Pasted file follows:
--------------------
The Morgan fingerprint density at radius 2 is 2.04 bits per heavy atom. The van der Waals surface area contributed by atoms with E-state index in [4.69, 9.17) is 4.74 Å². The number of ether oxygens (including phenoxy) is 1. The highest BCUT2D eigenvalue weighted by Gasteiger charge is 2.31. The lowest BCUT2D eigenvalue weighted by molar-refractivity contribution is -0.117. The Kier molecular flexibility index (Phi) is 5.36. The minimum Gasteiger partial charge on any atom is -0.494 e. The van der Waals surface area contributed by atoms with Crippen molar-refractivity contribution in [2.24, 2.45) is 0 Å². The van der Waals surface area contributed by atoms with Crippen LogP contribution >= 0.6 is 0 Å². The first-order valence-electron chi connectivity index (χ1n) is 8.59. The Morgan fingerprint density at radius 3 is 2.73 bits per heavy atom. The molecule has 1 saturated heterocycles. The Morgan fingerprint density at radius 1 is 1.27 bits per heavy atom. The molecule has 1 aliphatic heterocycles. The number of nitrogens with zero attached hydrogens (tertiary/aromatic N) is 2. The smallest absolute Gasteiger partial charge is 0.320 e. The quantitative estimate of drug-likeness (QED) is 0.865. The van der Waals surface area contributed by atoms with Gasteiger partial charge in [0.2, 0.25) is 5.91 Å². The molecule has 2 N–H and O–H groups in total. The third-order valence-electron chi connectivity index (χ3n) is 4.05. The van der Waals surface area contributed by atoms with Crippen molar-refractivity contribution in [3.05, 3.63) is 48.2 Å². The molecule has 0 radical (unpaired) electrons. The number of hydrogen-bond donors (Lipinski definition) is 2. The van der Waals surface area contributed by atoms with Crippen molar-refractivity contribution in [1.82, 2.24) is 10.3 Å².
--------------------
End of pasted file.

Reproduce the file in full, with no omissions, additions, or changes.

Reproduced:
The Morgan fingerprint density at radius 2 is 2.04 bits per heavy atom. The van der Waals surface area contributed by atoms with E-state index in [4.69, 9.17) is 4.74 Å². The number of ether oxygens (including phenoxy) is 1. The highest BCUT2D eigenvalue weighted by Gasteiger charge is 2.31. The lowest BCUT2D eigenvalue weighted by molar-refractivity contribution is -0.117. The Kier molecular flexibility index (Phi) is 5.36. The minimum Gasteiger partial charge on any atom is -0.494 e. The van der Waals surface area contributed by atoms with Crippen molar-refractivity contribution in [2.24, 2.45) is 0 Å². The van der Waals surface area contributed by atoms with Crippen LogP contribution >= 0.6 is 0 Å². The first-order valence-electron chi connectivity index (χ1n) is 8.59. The Morgan fingerprint density at radius 3 is 2.73 bits per heavy atom. The molecule has 1 saturated heterocycles. The Morgan fingerprint density at radius 1 is 1.27 bits per heavy atom. The molecule has 1 aliphatic heterocycles. The number of nitrogens with zero attached hydrogens (tertiary/aromatic N) is 2. The smallest absolute Gasteiger partial charge is 0.320 e. The quantitative estimate of drug-likeness (QED) is 0.865. The van der Waals surface area contributed by atoms with Gasteiger partial charge in [0.2, 0.25) is 5.91 Å². The molecule has 2 N–H and O–H groups in total. The third-order valence-electron chi connectivity index (χ3n) is 4.05. The van der Waals surface area contributed by atoms with Crippen molar-refractivity contribution in [3.05, 3.63) is 48.2 Å². The molecule has 0 radical (unpaired) electrons. The number of hydrogen-bond donors (Lipinski definition) is 2. The van der Waals surface area contributed by atoms with Crippen molar-refractivity contribution in [1.82, 2.24) is 10.3 Å².